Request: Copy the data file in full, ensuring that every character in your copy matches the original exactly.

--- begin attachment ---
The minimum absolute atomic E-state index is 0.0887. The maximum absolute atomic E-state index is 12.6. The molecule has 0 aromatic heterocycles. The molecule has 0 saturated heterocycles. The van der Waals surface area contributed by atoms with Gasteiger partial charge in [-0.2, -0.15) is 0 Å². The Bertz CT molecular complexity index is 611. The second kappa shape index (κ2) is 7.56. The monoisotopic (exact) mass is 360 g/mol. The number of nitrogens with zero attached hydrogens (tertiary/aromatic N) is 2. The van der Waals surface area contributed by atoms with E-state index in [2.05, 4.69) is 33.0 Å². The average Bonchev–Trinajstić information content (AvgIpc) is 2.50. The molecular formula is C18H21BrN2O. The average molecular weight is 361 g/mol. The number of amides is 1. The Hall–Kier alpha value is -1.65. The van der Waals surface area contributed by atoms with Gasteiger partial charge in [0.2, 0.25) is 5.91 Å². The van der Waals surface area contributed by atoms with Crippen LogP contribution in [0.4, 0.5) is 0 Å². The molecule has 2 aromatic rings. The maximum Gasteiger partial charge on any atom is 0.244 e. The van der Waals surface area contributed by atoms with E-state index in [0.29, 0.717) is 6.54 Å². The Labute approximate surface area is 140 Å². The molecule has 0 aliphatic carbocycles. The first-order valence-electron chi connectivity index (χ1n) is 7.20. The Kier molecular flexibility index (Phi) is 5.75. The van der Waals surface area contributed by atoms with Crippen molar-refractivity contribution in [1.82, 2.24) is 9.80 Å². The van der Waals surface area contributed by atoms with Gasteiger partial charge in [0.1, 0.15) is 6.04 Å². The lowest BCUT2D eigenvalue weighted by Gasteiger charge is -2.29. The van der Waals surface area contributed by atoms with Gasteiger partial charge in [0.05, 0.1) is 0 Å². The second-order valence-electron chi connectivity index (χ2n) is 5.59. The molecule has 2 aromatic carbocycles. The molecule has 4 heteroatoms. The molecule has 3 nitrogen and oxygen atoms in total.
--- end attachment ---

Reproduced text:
The minimum absolute atomic E-state index is 0.0887. The maximum absolute atomic E-state index is 12.6. The molecule has 0 aromatic heterocycles. The molecule has 0 saturated heterocycles. The van der Waals surface area contributed by atoms with Gasteiger partial charge in [-0.2, -0.15) is 0 Å². The Bertz CT molecular complexity index is 611. The second kappa shape index (κ2) is 7.56. The monoisotopic (exact) mass is 360 g/mol. The number of nitrogens with zero attached hydrogens (tertiary/aromatic N) is 2. The van der Waals surface area contributed by atoms with E-state index in [2.05, 4.69) is 33.0 Å². The average Bonchev–Trinajstić information content (AvgIpc) is 2.50. The molecular formula is C18H21BrN2O. The average molecular weight is 361 g/mol. The number of amides is 1. The Hall–Kier alpha value is -1.65. The van der Waals surface area contributed by atoms with Gasteiger partial charge in [0.2, 0.25) is 5.91 Å². The van der Waals surface area contributed by atoms with Crippen LogP contribution in [0.4, 0.5) is 0 Å². The molecule has 2 aromatic rings. The maximum Gasteiger partial charge on any atom is 0.244 e. The van der Waals surface area contributed by atoms with E-state index in [0.29, 0.717) is 6.54 Å². The Labute approximate surface area is 140 Å². The molecule has 0 aliphatic carbocycles. The first-order valence-electron chi connectivity index (χ1n) is 7.20. The Kier molecular flexibility index (Phi) is 5.75. The van der Waals surface area contributed by atoms with Crippen molar-refractivity contribution in [1.82, 2.24) is 9.80 Å². The van der Waals surface area contributed by atoms with Gasteiger partial charge in [0.1, 0.15) is 6.04 Å². The lowest BCUT2D eigenvalue weighted by Gasteiger charge is -2.29. The van der Waals surface area contributed by atoms with Gasteiger partial charge in [0.05, 0.1) is 0 Å². The second-order valence-electron chi connectivity index (χ2n) is 5.59. The molecule has 2 aromatic carbocycles. The molecule has 4 heteroatoms. The molecule has 3 nitrogen and oxygen atoms in total.